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Management of Hyperkalemia

Mike Weinstock, MD and Mizuho Morrison, DO
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Miz and Mike discuss diagnosis and management of hyperkalemia in the UC setting.

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Brent W. -

Couple questions:
1)You didn't address testing for GC/chlamydia. My understanding is that urine is superior in both male and females. The question is how long do they need to have NOT urinated prior to dirty catch to make it valid?
2)You didn't address blood antibody screen for HSV. I find it useless and only creates anxiety (except in very rare case it is negative, uncommon today with 90% of adults positive for Simplex 1 and now cross-over between 1 and 2 with oral sex). Do you ever do the test?
3)Going back a few episodes: is it ever OK to send a very low risk patient home with troponin pending assuming near normal EKG and low risk? Perhaps if the chest pain/discomfort resolved more than 12 hours ago?
4) New flu assays are said to be both specific AND sensitive (98%) , does this change your practice? It is the FLOQ RNA molecular test.

Mike W., MD -

1. Yes, urine testing is a good option for gc/chl. Will need to check on timing of urination relative to test
2. Agree HSV blood screening is not the best initial approach to dx of HSV. In fact, usually this is a clinical dx which is confirmed w a swab. I don't think I have ever ordered a blood test for HSV!
3. Regarding trops, a very involved topic, but yes. If long duration of pain (generally over 6 hours of constant pain) and negative trop, the pt can be further eval as an outpt. Of course, the big question then is your pretest prob. If low with neg trop, it would make ACS very unlikely. Of course... there's always PE and dissection!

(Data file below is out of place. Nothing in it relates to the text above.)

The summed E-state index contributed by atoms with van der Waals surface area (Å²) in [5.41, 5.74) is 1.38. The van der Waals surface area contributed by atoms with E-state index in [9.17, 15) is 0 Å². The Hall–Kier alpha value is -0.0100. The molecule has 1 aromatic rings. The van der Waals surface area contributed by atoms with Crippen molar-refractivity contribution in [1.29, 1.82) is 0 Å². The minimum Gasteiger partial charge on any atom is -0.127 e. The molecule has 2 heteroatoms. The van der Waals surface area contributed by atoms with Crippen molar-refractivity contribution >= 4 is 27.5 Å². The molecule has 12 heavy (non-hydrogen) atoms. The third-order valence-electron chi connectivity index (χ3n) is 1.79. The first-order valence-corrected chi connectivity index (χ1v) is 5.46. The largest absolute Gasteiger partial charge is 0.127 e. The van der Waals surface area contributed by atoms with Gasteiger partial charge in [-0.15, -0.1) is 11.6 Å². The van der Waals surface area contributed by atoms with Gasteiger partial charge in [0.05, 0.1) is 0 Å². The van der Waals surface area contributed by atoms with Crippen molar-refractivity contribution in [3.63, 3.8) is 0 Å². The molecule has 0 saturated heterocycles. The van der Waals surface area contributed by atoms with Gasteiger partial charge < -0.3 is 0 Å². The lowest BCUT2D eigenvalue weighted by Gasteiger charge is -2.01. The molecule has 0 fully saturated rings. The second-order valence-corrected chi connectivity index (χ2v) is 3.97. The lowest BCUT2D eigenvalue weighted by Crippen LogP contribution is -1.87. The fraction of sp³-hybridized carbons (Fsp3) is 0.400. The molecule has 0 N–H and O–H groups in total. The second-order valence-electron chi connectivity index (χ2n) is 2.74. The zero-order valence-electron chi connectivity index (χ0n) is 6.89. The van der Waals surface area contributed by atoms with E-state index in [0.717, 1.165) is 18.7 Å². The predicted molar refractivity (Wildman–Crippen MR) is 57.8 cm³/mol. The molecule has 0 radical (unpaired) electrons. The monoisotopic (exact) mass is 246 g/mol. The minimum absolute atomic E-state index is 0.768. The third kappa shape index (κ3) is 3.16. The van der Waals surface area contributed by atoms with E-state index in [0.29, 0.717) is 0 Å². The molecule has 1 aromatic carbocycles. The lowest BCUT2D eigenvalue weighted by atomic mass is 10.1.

4. I have not seen these high of numbers, but if that is the case, I will likely be doing more of these. Still, after 48 hours (and even before), the efficacy of temiflu is limited. In summary, good news, but probably won't affect outcomes that much
Thx for the comments!!

Mike W., MD -

Brent, here is some additional info from Matt DeClerk:
1) For male GC/Chlamydia urine is superior to urethral swab. The recommendation is that they should not have urinated within the past 2 hours for a reliable test but you can catch it earlier in a majority of cases b/c the NAATs testing is so sensitive. For women urine can be used but it not superior to direct cervical/vaginal swab b/c GC/Chlamydia is more commonly a crevicitis rather than a urethritis. The problem with women is that vaginitis/cervicitis is more common and often missed b/c no one is actually looking/doing a pelvic exam. Assuming a negative urine test in a female means she doesn't have GC or Chlamydia without doing a pelvic exam is problematic and can miss these infections (up to 10% missed).

From the CDC Guidelines:
For female screening, specimens obtained with a vaginal swab are the preferred specimen type. Vaginal swab specimens are as sensitive as cervical swab specimens, and there is no difference in specificity (82–87). Self-collected vaginal swabs are equivalent in sensitivity and specificity to those collected by a clinician (83,88). Cervical samples are acceptable when pelvic examinations are done, but vaginal swab specimens are an appropriate sample type, even when a full pelvic exam is being performed. Cervical specimens collected into a liquid cytology medium for Pap screening are acceptable for NAATs that have been cleared by FDA for such specimen types (Table 2). However, following Pap screening, there should be a clinical indication for reflex additional testing of liquid cytology specimens for chlamydia and gonorrhea since these specimen types are more widely used in older populations at low risk for infection. First catch urine from women, while acceptable for screening, might detect up to 10% fewer infections when compared with vaginal and endocervical swab samples.

2) I do not do blood test for HSV for typing in the majority of pts. It is a clinical dx. If they have lesions c/w HSV then I start empiric treatment, the treatment is similar for both HSV 1 and HSV 2. While there has been an increase incidence of HSV 1 cross over from oral sex practices there is no benefit in determining the serotype as both are equally infectious and treated similarly. In the majority of cases pts can be screened for HSV1/HSV2 infection based on history of oral/genital lesions. Appropriate sexual precautions are reinforced in this pt population.

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